Racism is a belief and practices based on this belief that the human species is objectively divisible into racial groups differentiated not only by phenotypic markers, but also by innate behavioral proclivities, cognitive abilities, and moral aptitudes. Like religion, racism is an ideology. It uses language not to describe but to construct a reality. It invents constituents of an imaginary world. When one says that criticism of attitudes, customs, habits, norms, and values, i.e., culture, is racist, the necessary assumption is that culture is a projection of racial types that don’t actually exist, at least not in the way it presumes they do. Culture is not a projection of differentiated genotypes. Culture is socially constructed, learned, and transmitted. Even if we agree that there is such a thing as “black culture,” it is certainly acquired by blacks and members of any other race who are socialized in that environment.
The criticism of culture is not an attack on a person’s immutable attributes. It is a criticism of that which the person can abandon or change. Cultural criticism is concerned with attitudes, customs, habits, norms, and values that harm or limit individuals. There are cultures with features that are destructive and moribund, that deny human rights and degrade human dignity, and these cultures may be taken up by people of any race. In order for individuals to develop to their full potential, they need to throw off that culture, at least throw off those elements that prevent self-actualization.
Consider whites for whom culture is a barrier to success. For every poor black person, there are three poor white persons. Does one suppose the attitudes, customs, habits, norms, and values that fails them are an expression of skin color? There’s a word for that supposition (I think you know what that word is). When I raise children, I work very hard to shape their attitudes, conduct, and values in a manner that logic and experience show are valid and sound ways to live a successful life. If they take up action and belief that are contrary to this, my role as a parent is to intervene and make a course correction.
Like everybody who pursues this, frankly, racist line of thinking, this high school teacher is confusing individuals with abstract categories. He is stereotyping. But people are not personifications of demographic categories. Demographics are aggregates—generalizations based on assumption and induction. He insists that he never teaches his students that all white people are racist. Yet he collapses culture into race (selectively, of course, since he would have no hesitation criticizing what he would identify as “white culture”). The white kids in his class must be racist because their skin color associates them with the culture of white supremacy. Critical race theory literally identifies white culture as the “perpetrator’s perspective.”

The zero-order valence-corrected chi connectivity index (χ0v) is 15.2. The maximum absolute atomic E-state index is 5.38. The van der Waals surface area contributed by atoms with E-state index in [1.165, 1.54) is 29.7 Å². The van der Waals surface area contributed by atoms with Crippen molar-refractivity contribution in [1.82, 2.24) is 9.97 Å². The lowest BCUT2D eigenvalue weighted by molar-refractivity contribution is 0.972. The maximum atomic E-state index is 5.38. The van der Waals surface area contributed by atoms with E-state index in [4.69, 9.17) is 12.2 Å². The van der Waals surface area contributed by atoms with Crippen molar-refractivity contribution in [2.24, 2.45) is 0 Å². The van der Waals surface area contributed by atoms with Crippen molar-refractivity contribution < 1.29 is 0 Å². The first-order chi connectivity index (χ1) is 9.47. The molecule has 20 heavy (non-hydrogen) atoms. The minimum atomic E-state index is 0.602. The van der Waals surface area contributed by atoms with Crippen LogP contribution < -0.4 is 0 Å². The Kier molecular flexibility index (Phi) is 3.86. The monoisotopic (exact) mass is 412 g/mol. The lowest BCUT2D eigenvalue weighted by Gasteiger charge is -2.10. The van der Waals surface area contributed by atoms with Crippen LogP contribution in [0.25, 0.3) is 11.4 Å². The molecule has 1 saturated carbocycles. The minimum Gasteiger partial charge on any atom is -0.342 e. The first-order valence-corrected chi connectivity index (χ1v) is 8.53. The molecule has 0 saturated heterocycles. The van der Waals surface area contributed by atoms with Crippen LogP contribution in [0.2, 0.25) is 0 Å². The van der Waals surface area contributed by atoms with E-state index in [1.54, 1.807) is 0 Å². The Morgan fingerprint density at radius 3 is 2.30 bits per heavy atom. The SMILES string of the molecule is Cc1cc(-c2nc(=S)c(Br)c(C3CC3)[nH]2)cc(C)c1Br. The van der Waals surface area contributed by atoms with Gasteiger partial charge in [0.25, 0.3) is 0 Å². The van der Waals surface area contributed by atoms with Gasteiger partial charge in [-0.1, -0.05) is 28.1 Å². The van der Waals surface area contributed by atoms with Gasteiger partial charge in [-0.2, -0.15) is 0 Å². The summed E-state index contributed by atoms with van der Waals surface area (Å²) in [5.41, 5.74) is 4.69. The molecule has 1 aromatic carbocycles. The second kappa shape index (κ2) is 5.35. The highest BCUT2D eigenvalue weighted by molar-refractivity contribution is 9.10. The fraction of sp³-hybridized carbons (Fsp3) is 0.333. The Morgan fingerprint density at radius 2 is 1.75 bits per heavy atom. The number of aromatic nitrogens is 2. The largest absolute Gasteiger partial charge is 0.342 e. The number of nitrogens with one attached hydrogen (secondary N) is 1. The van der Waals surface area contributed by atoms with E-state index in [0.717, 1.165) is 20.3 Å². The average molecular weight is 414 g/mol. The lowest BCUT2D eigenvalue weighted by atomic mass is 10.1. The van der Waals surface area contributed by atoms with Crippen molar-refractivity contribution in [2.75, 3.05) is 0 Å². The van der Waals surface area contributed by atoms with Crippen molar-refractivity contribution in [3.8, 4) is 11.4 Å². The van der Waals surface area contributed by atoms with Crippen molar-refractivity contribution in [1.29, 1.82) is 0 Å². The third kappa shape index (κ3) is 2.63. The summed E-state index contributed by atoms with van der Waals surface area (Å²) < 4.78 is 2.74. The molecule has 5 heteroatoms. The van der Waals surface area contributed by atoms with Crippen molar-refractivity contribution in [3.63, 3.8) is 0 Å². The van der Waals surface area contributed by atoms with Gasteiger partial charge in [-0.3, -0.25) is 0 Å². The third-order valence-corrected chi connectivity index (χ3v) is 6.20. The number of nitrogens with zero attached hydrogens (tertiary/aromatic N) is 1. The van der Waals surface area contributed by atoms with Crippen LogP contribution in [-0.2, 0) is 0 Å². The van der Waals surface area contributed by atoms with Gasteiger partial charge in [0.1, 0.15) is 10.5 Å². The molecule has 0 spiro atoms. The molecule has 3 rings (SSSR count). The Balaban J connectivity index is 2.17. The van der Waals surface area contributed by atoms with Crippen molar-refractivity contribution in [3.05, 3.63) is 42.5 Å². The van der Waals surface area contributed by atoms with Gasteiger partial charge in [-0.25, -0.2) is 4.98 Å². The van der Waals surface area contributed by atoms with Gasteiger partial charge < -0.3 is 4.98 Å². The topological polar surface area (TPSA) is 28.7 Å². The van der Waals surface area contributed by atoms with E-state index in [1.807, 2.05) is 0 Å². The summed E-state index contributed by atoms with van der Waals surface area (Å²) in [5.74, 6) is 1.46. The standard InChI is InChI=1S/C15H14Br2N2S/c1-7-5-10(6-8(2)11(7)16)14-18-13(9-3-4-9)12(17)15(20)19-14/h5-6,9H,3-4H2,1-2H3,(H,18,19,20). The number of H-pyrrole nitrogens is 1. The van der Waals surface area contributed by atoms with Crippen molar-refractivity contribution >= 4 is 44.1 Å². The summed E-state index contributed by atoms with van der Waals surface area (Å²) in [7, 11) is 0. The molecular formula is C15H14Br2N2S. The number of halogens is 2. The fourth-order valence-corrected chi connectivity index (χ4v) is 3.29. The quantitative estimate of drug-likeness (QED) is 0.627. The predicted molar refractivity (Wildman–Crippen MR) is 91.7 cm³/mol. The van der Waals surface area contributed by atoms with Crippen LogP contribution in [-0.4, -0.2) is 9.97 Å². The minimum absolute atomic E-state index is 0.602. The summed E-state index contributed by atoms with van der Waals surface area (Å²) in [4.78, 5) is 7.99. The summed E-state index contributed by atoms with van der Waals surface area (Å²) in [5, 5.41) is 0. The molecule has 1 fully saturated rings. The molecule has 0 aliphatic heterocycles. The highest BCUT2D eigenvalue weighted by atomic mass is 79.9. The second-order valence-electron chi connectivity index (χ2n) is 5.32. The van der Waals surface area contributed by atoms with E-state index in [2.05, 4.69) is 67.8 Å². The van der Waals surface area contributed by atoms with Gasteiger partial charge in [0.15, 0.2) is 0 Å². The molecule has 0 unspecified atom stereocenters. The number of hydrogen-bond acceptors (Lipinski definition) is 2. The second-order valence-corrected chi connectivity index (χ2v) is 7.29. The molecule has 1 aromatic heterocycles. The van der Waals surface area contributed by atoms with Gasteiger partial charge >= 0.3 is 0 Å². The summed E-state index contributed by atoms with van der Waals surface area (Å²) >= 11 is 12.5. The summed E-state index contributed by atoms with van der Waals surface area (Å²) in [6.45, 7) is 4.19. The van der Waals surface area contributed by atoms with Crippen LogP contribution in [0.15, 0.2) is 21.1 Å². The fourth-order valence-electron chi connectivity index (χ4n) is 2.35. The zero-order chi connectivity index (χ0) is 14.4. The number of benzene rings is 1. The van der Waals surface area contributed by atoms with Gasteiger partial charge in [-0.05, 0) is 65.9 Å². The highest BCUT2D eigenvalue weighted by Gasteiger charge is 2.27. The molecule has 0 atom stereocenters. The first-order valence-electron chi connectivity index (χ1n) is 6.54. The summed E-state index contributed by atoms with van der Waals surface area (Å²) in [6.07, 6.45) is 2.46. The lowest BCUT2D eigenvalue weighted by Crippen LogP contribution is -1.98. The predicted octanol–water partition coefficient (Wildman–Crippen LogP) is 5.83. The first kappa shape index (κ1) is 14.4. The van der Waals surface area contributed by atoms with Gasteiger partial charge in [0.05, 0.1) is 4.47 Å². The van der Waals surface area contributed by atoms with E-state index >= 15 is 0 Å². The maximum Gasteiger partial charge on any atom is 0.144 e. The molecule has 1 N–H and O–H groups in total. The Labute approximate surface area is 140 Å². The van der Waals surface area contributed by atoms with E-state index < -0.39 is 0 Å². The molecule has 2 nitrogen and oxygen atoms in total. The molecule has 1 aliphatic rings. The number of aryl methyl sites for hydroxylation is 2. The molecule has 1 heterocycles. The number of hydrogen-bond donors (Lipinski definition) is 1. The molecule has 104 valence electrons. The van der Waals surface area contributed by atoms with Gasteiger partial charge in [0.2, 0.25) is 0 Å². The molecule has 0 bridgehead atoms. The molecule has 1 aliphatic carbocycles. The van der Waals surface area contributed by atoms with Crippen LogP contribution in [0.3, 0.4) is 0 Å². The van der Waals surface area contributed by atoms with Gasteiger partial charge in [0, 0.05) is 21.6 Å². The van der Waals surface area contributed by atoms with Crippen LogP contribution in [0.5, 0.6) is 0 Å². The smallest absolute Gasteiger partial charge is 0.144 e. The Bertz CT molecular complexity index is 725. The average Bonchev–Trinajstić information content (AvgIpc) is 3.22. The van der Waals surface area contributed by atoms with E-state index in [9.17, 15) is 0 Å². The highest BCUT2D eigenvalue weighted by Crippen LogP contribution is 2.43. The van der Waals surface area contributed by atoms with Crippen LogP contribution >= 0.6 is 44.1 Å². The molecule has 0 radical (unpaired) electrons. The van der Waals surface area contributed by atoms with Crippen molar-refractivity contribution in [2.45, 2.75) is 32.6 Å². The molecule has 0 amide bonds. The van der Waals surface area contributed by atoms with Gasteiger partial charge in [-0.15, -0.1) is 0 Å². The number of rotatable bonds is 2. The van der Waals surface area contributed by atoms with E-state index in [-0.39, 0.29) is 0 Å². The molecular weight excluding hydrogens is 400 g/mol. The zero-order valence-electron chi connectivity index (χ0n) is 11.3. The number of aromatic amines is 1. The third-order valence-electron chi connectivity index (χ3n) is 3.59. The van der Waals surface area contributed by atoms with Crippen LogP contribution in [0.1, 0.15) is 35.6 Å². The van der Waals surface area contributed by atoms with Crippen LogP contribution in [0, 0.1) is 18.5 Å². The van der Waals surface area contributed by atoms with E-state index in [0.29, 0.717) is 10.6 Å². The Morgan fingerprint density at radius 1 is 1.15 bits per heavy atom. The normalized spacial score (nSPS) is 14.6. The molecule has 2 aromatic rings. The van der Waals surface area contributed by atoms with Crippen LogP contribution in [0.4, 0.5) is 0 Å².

There are black capitalists and managers who exploit the labor of white proletarians. There are affluent blacks in all walks of American life. Academics. Lawyers. Scientists. Were they able to achieve these things while maintaining the cultural sensibilities that scholars (such as Glenn Loury or Roland Fryer) find hold back other blacks? Or did those blacks who transcended the impoverished conditions of their birth achieve these things because they adopted the cultural norms and values that lead to success in life? They surely would not have found advantage in adopting the cultural sensibilities that hold back so many whites.
The question of disparities is answered by asking questions about class and culture. Race has little to do with the achievement gap—except for those who believe in innate racially-differentiated cognitive capacity or who want to change standards to rationalize the failure of our educational system to close the racial achievement gap, a problem exacerbated by telling black kids that they live in a world that means to oppress them and that their rise or fall has nothing to do with norms and values. How else is one to account for the fact that six percent of the US population commits more than half of the homicides in America? That has nothing to do with culture? So the white oppressor makes black men kill other black men? How does that work? Or do blacks have a greater propensity to kill other people? Sounds racist, doesn’t it?